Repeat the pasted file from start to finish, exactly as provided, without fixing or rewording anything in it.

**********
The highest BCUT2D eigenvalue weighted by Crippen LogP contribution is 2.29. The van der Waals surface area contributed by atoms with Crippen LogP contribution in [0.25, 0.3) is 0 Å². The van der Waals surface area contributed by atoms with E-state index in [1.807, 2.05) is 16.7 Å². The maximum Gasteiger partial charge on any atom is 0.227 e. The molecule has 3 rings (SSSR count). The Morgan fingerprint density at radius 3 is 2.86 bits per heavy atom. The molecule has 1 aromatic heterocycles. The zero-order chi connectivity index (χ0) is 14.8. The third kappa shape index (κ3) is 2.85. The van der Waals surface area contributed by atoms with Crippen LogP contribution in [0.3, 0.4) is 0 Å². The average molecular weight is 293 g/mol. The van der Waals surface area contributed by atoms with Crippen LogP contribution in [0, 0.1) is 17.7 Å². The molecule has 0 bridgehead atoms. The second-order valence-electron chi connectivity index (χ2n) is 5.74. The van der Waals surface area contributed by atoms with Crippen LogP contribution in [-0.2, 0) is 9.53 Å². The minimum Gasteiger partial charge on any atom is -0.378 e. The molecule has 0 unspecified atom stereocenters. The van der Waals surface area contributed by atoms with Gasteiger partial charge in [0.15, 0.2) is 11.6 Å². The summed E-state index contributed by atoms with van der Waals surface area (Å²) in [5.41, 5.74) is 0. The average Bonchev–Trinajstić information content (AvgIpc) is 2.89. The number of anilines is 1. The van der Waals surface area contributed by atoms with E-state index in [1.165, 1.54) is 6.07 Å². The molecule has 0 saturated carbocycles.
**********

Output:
The highest BCUT2D eigenvalue weighted by Crippen LogP contribution is 2.29. The van der Waals surface area contributed by atoms with Crippen LogP contribution in [0.25, 0.3) is 0 Å². The van der Waals surface area contributed by atoms with E-state index in [1.807, 2.05) is 16.7 Å². The maximum Gasteiger partial charge on any atom is 0.227 e. The molecule has 3 rings (SSSR count). The Morgan fingerprint density at radius 3 is 2.86 bits per heavy atom. The molecule has 1 aromatic heterocycles. The zero-order chi connectivity index (χ0) is 14.8. The third kappa shape index (κ3) is 2.85. The van der Waals surface area contributed by atoms with Crippen LogP contribution in [0.3, 0.4) is 0 Å². The average molecular weight is 293 g/mol. The van der Waals surface area contributed by atoms with Crippen LogP contribution in [0, 0.1) is 17.7 Å². The molecule has 0 bridgehead atoms. The second-order valence-electron chi connectivity index (χ2n) is 5.74. The van der Waals surface area contributed by atoms with Crippen LogP contribution in [-0.2, 0) is 9.53 Å². The minimum Gasteiger partial charge on any atom is -0.378 e. The molecule has 0 unspecified atom stereocenters. The van der Waals surface area contributed by atoms with Gasteiger partial charge in [0.15, 0.2) is 11.6 Å². The summed E-state index contributed by atoms with van der Waals surface area (Å²) in [5.41, 5.74) is 0. The average Bonchev–Trinajstić information content (AvgIpc) is 2.89. The number of anilines is 1. The van der Waals surface area contributed by atoms with E-state index in [1.165, 1.54) is 6.07 Å². The molecule has 0 saturated carbocycles.